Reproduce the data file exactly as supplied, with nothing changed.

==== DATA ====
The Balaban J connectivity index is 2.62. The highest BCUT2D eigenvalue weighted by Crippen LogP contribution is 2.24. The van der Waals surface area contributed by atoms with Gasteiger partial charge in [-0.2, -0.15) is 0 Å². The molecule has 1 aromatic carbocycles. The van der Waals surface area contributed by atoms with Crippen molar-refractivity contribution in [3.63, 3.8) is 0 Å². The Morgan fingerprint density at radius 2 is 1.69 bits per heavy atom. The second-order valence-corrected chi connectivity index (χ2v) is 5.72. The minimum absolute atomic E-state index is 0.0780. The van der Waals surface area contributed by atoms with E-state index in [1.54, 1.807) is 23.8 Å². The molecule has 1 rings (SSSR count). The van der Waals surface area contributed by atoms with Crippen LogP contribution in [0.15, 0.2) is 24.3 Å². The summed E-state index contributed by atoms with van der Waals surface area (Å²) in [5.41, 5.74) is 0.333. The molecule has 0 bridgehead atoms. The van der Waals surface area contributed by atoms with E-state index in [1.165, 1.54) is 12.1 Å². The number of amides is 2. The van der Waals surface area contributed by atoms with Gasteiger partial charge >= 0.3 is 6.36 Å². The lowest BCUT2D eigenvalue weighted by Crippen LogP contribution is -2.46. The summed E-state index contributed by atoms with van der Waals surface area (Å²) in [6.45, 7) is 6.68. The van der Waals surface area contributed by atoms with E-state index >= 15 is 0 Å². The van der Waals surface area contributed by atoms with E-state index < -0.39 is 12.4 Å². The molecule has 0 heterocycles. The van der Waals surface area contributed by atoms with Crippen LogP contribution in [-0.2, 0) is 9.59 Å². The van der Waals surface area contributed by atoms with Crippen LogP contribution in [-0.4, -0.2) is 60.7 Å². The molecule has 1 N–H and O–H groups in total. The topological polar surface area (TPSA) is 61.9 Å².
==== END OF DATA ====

The Balaban J connectivity index is 2.62. The highest BCUT2D eigenvalue weighted by Crippen LogP contribution is 2.24. The van der Waals surface area contributed by atoms with Gasteiger partial charge in [-0.2, -0.15) is 0 Å². The molecule has 1 aromatic carbocycles. The van der Waals surface area contributed by atoms with Crippen molar-refractivity contribution in [3.63, 3.8) is 0 Å². The Morgan fingerprint density at radius 2 is 1.69 bits per heavy atom. The second-order valence-corrected chi connectivity index (χ2v) is 5.72. The minimum absolute atomic E-state index is 0.0780. The van der Waals surface area contributed by atoms with E-state index in [1.54, 1.807) is 23.8 Å². The molecule has 1 rings (SSSR count). The van der Waals surface area contributed by atoms with Crippen LogP contribution in [0.15, 0.2) is 24.3 Å². The summed E-state index contributed by atoms with van der Waals surface area (Å²) in [5.41, 5.74) is 0.333. The molecule has 0 bridgehead atoms. The van der Waals surface area contributed by atoms with E-state index in [1.165, 1.54) is 12.1 Å². The number of amides is 2. The van der Waals surface area contributed by atoms with Gasteiger partial charge >= 0.3 is 6.36 Å². The lowest BCUT2D eigenvalue weighted by Crippen LogP contribution is -2.46. The summed E-state index contributed by atoms with van der Waals surface area (Å²) in [6.45, 7) is 6.68. The van der Waals surface area contributed by atoms with E-state index >= 15 is 0 Å². The van der Waals surface area contributed by atoms with E-state index < -0.39 is 12.4 Å². The molecule has 0 heterocycles. The van der Waals surface area contributed by atoms with Crippen LogP contribution in [-0.2, 0) is 9.59 Å². The van der Waals surface area contributed by atoms with Crippen LogP contribution in [-0.4, -0.2) is 60.7 Å². The molecule has 1 N–H and O–H groups in total. The topological polar surface area (TPSA) is 61.9 Å².